Shortly after the issue surfaced in August 2019, San Bernardino City Manager Teri Ledoux said her office was going to undertake a comprehensive study of what had occurred, intimating without saying so directly that if a determination was made that the approval had not been on the up-and-up, the entitlement for the project could conceivably be suspended or rescinded. That, however, was a misdirection done by implied suggestion. Beard, who had already broken ground on the project and had begun grading, pushed forward with laying the building’s foundation, and threatened legal action against the city if anything was done to delay the project.
At City Hall, officials calculated that the Muscupiabe and Blair Park neighborhood residents were not coordinated enough nor financially fixed to initiate legal action against the city. Less than two weeks after Ledoux had vowed an investigation into the matter, she sent an August 14 email to the city council, which was promptly leaked to the public. In that email, Ledoux propounded that there had been no error in the development and environmental review committee’s consideration and approval of the project. Ledoux, thereafter referencing the potential of legal action growing out of the matter, ushered any substantive or meaningful discussion of what was occurring behind closed doors and into executive sessions. The report of the promised investigation of what had occurred, with its unfulfilled promise that it might provide the Muscupiabe residents with the ammunition needed to contest the approval of the project either administratively or legally, was never produced.
This week, Ledoux spurned a specific request by the Sentinel that she provide a copy of the investigative report.
With the county and Beard having been granted an occupancy permit for the building, the presence of the unwanted use in the Muscupiabe District is a fait accompli.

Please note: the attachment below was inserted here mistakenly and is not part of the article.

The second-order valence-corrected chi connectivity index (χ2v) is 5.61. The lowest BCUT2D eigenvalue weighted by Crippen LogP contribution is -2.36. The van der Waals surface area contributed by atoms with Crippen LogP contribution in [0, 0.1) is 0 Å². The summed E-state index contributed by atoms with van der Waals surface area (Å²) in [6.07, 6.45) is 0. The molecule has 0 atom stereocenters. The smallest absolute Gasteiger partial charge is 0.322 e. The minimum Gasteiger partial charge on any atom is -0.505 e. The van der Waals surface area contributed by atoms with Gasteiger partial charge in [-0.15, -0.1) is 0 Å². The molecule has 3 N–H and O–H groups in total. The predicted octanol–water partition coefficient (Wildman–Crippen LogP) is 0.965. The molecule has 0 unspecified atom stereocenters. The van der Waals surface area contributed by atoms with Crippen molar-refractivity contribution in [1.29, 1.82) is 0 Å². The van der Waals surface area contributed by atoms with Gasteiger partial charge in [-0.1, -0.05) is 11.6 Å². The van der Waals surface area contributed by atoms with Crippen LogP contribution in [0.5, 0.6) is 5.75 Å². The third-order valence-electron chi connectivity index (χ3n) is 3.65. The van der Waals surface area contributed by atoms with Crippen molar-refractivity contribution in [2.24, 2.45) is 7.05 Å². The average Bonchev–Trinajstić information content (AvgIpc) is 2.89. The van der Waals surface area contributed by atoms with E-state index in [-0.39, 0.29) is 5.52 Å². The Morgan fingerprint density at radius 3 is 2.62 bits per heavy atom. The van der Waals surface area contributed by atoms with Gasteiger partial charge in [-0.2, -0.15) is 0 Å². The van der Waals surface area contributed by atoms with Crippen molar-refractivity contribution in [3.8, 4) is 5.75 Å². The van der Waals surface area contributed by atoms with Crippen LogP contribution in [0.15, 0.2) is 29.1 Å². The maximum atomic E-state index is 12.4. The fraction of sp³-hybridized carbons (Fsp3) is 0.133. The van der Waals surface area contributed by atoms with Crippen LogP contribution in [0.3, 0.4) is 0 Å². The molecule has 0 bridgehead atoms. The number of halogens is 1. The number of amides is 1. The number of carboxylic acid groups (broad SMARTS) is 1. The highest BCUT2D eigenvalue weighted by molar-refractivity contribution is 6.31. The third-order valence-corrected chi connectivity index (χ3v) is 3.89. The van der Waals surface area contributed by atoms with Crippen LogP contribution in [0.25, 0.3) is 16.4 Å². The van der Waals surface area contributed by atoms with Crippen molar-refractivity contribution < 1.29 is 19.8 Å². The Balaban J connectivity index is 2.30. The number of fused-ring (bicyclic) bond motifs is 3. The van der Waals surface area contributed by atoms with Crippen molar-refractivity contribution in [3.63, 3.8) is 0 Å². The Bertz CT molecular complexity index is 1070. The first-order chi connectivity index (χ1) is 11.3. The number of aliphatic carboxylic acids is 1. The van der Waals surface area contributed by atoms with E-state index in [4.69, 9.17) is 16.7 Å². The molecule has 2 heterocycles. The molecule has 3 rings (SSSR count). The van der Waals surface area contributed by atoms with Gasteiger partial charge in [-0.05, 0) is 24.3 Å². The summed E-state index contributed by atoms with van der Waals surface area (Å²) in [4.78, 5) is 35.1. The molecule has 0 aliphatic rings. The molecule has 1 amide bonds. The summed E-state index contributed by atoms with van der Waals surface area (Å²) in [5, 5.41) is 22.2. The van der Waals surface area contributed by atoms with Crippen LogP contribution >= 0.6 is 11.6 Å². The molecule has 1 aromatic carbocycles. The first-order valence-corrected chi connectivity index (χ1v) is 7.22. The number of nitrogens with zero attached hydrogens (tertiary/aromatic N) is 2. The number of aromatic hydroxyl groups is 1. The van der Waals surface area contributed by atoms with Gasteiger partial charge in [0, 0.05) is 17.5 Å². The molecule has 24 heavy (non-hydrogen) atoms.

In what for many Muscupiabe and Blair Park neighborhood residents was a much-too-late and empty gesture, Ledoux on April 20 sent a letter to Gary McBride, the county’s chief executive officer. That letter, obtained by the Sentinel, states, “As you are aware, the county’s relocation of the transitional assistance department (TAD) facility from its current location at 2050 N. Massachusetts to its future location on 27th and Little Mountain has activated considerable opposition from the surrounding neighborhoods. Now that the certificate of occupancy has been issued, and the county will soon be occupying the building, I hope we can come to an understanding to ensure that our residents have a voice on matters that may impact them moving forward.”
Ledoux’s letter states, “The residents’ concerns partly stem from the failure of both the developer and the county to conduct appropriate outreach to the residents during the planning phase. I trust, going forward, the county will take the residents’ concerns very seriously and do whatever it can to address them. Specifically, the city requests that the county provide a designated contact person who both the city and area residents can contact for issues related to the TAD facility; regular community meetings, ideally quarterly over the first year, to listen to and address the residents’ concerns; on-site security during the hours of operation; security footage for a minimum of 30 days and provided to the San Bernardino Police Department when requested; monitoring of all public right-of-ways around the TAD facility for trash and debris at the end of each work day; [and] discouragement of any panhandling and/or street vending in front of the TAD facility.”
Ledoux’s letter to McBride also states, “Further, the county should be aware that as a result of the citizen outcry, the mayor and city council adopted and then extended a moratorium through December 2020 on the approval of land use entitlements and license or permit applications allowing for the operation of public or private social service uses or welfare operations at any location within 750 feet of any residentially zoned property within the city.”
-Mark Gutglueck